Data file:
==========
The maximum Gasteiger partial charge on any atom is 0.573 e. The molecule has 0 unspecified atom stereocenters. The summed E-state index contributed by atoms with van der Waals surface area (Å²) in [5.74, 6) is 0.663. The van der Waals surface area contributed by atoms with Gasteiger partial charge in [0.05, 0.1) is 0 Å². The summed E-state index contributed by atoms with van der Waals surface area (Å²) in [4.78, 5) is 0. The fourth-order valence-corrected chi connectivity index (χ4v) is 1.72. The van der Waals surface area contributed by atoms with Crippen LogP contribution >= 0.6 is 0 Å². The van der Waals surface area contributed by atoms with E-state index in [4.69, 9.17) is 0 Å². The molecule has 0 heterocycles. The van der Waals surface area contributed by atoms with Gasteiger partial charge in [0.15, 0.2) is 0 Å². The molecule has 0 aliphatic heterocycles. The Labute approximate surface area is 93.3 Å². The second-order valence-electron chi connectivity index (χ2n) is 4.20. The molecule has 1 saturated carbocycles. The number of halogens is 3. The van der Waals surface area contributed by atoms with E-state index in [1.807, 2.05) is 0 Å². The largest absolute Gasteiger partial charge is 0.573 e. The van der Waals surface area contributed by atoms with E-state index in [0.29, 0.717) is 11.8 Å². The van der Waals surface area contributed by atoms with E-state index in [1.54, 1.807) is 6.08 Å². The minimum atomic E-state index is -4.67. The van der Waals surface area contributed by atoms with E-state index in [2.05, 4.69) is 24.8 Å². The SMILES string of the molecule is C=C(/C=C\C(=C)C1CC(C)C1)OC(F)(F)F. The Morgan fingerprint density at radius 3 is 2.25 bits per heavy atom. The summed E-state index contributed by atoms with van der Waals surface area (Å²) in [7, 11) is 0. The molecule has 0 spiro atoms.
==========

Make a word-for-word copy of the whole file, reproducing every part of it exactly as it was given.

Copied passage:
The maximum Gasteiger partial charge on any atom is 0.573 e. The molecule has 0 unspecified atom stereocenters. The summed E-state index contributed by atoms with van der Waals surface area (Å²) in [5.74, 6) is 0.663. The van der Waals surface area contributed by atoms with Gasteiger partial charge in [0.05, 0.1) is 0 Å². The summed E-state index contributed by atoms with van der Waals surface area (Å²) in [4.78, 5) is 0. The fourth-order valence-corrected chi connectivity index (χ4v) is 1.72. The van der Waals surface area contributed by atoms with Crippen LogP contribution >= 0.6 is 0 Å². The van der Waals surface area contributed by atoms with E-state index in [4.69, 9.17) is 0 Å². The molecule has 0 heterocycles. The van der Waals surface area contributed by atoms with Gasteiger partial charge in [0.15, 0.2) is 0 Å². The molecule has 0 aliphatic heterocycles. The Labute approximate surface area is 93.3 Å². The second-order valence-electron chi connectivity index (χ2n) is 4.20. The molecule has 1 saturated carbocycles. The number of halogens is 3. The van der Waals surface area contributed by atoms with E-state index in [1.807, 2.05) is 0 Å². The largest absolute Gasteiger partial charge is 0.573 e. The van der Waals surface area contributed by atoms with E-state index in [0.29, 0.717) is 11.8 Å². The van der Waals surface area contributed by atoms with E-state index in [1.54, 1.807) is 6.08 Å². The minimum atomic E-state index is -4.67. The van der Waals surface area contributed by atoms with E-state index in [2.05, 4.69) is 24.8 Å². The SMILES string of the molecule is C=C(/C=C\C(=C)C1CC(C)C1)OC(F)(F)F. The Morgan fingerprint density at radius 3 is 2.25 bits per heavy atom. The summed E-state index contributed by atoms with van der Waals surface area (Å²) in [7, 11) is 0. The molecule has 0 spiro atoms.